McKAY, Hugh Victor (1865-1926)


McKAY, Hugh Victor (1865-1926)
inventor of the Sunshine harvester
was born at Raywood, Victoria, on 21 August 1865. He was the fifth of the 12 children of Nathaniel McKay who had been a stonemason and then a miner, before becoming a small farmer about the end of 1865. He built a house of rough slabs roofed with bark and there his son grew up, became an efficient ploughman, and began to manage his father's farm at 18 years of age. His education had been confined to a comparatively short period at the little country state school at Drummartin, supplemented by some tuition at home. His father had a hard struggle, but everyone in the family helped, conditions improved, a reaper and binder was purchased, and later on a stripper. This had been invented by John Ridley (q.v.) many years before, and as the boy drove it he began to consider whether it might be possible to make a machine which would gather, thresh, and clean the grain as it went through the crop. He was only 17 when he told his father that he was confident that a machine of this kind could be built. With the help of his brother a rough hut was put up, and there the two young men made a machine with parts from old strippers and winnowers, forging other iron parts, and shaping the wood-work themselves. Their father was able to help them in squaring and setting the frame, and adjusting the bearings. Each problem was tackled and worked out as it occurred, and in February 1884, drawn by two horses, the little machine stripped, threshed and cleaned the grain from two acres of land. It worked almost perfectly, the parts co-ordinating and running smoothly from the beginning.
McKay had, however, no capital and the problem was how to put his invention on the market. A few were made by McCalman and Garde, plough makers, and by other manufacturers, but it was not until 1887, when he obtained a premium from the Victorian government for the best combined harvesting machine, that McKay was able to think seriously of starting for himself. He worked with one fitter for some time, and in 1891 was established in Dawson-street, Ballarat, under the name of McKay's Harvesting Machine Co. Ltd. About 1892-3 the model which afterwards became known as the Sunshine Harvester took shape. Gradually the business grew until in 1905 about 400 hands were employed at Ballarat. In the following year the factory was removed to Braybrook, afterwards known as Sunshine, partly because an export trade was growing and the question of freight became more important; and partly because the new site being outside the then metropolitan area, the factory did not come under wages board regulations. It was not that McKay objected to paying a full wage, but because he liked to feel that the factory was under his own control. For a similar reason he fought his men when the strike took place in 1911. He believed in the open shop and though only twelve out of his 1000 employees were not unionists, he took the stand that he would not himself force any man to join a union nor would he allow anyone else to force him. He was, however, thoroughly interested in the welfare of his men and parcelled out land at Sunshine into allotments with 50 feet of frontage, and paid for the roads, water reticulation, and electric lighting. By 1926 Sunshine was to become a town with over 4000 inhabitants. In 1913 McKay stood for the house of representatives at Ballarat but was beaten by the Labour candidate by a few votes. In the same year he made possible the erection of a technical school at Sunshine, and during the 1914-18 war he converted his factory to the manufacturing of transport and ambulance wagons, water-carts, portable kitchens, trenching tools, and munitions. He was a member of the business board of administration, defence department 1917-18, and was chairman of the stores disposal board in London in 1919. He was also for some Years vice-president of the chamber of manufacturers, Melbourne, and a director of well-known companies. In March 1925 he went to England and became seriously ill. He was brought back to Australia, but never recovered his health and died at Sunbury on 21 May 1926. He married Sarah Irene Graves, who survived him with two sons and a daughter. He was created C.B.E. in 1918. His will was proved at over £1,400,000. Under it provision was made for a charitable trust expected to have an income of about £10,000 a year. This was to be devoted to improving the conditions of life in inland Australia, the advancement of agricultural education, and charitable works in Sunshine or any other place where manufacturing may be established by the company.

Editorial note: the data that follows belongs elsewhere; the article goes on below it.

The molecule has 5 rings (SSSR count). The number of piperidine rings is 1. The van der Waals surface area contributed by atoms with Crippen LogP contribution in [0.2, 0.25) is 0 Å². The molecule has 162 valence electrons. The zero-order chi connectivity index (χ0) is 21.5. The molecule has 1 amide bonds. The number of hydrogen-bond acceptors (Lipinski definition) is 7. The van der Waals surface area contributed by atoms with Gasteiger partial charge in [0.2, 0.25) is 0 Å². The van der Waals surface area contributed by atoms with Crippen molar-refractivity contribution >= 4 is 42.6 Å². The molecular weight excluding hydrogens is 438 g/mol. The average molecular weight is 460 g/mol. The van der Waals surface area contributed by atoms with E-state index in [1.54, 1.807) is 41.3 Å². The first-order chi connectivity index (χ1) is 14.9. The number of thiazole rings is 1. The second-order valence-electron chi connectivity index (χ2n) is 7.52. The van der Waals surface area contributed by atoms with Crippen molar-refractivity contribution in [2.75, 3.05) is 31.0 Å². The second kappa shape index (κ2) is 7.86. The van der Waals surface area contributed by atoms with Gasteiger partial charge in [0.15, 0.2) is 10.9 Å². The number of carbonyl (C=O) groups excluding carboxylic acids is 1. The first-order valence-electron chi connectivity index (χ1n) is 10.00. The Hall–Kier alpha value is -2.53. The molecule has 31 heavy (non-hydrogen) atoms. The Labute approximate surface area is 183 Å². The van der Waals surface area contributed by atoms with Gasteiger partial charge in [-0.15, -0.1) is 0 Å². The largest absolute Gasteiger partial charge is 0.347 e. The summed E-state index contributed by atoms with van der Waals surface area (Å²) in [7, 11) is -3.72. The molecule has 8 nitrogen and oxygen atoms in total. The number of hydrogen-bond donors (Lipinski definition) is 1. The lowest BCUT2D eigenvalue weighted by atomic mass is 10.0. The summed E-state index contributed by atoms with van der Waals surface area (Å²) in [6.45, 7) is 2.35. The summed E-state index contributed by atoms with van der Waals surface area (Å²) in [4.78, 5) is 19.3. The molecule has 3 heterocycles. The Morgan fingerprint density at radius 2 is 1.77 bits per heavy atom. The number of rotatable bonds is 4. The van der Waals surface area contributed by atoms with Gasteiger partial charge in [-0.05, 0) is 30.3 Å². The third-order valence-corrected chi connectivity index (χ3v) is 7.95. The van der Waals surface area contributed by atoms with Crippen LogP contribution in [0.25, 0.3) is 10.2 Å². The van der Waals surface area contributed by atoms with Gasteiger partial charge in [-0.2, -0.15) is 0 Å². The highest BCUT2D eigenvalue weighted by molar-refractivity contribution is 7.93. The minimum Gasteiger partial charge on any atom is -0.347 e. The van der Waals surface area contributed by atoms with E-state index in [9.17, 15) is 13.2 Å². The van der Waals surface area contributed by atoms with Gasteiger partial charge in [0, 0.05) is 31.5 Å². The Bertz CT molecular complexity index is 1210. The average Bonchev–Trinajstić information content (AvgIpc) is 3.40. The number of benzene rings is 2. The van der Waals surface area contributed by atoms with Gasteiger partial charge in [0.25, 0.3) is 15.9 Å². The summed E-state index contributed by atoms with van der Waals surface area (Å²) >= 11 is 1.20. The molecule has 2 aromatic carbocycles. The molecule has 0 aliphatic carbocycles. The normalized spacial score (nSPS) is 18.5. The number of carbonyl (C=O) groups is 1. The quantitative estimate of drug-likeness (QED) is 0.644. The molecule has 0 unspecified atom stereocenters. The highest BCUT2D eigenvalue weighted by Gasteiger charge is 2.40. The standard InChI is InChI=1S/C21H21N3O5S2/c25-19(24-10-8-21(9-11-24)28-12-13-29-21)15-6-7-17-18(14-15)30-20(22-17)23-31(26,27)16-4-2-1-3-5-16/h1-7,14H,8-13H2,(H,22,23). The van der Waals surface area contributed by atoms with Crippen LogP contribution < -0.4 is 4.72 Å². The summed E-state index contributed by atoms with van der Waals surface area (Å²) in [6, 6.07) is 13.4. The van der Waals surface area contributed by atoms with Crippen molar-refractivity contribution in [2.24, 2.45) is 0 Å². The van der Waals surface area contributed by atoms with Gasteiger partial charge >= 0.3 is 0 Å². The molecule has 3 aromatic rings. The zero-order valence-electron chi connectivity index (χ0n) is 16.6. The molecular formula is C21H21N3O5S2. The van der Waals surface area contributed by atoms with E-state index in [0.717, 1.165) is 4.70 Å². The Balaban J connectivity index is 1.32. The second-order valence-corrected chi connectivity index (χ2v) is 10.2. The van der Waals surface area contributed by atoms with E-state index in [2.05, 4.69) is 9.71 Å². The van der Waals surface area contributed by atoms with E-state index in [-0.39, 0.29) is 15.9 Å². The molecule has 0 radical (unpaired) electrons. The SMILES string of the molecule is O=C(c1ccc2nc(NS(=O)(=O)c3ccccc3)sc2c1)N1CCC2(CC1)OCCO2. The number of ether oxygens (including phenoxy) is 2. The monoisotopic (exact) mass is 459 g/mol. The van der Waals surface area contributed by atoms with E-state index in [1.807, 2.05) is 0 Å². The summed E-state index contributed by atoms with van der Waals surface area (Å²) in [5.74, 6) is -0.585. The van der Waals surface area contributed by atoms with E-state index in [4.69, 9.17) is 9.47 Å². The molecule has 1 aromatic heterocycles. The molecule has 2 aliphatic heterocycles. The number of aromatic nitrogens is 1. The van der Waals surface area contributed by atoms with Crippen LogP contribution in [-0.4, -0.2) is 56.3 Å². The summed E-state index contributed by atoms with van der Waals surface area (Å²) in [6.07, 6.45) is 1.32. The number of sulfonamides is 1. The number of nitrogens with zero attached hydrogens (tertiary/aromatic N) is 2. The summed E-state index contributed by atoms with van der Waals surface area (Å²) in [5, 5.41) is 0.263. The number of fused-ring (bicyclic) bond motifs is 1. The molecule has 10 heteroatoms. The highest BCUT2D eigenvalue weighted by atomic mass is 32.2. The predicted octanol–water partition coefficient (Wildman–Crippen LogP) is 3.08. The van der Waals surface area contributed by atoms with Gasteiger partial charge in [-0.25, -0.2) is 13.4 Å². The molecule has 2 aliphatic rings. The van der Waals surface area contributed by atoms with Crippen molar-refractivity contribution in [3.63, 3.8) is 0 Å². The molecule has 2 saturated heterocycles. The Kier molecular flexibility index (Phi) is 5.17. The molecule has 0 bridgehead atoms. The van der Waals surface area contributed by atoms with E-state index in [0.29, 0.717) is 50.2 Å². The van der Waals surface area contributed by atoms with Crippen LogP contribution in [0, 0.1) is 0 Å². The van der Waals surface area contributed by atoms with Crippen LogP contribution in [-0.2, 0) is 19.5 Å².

McKay was a man of great tenacity of purpose and strength of character. He was a strict disciplinarian but scrupulously just. He built up the largest agricultural implement manufactury in the southern hemisphere, the buildings of which covered 28 acres of land in the year of his death. In the garden [in] front of the factory is the original small bark-roofed hut in which the first harvester was fashioned in 1884.
The Argus, Melbourne, 22 May and 6 August 1926; A Farm Smithy: A Record of Vision and Pluck.

Dictionary of Australian Biography by PERCIVAL SERLE. . 1949.

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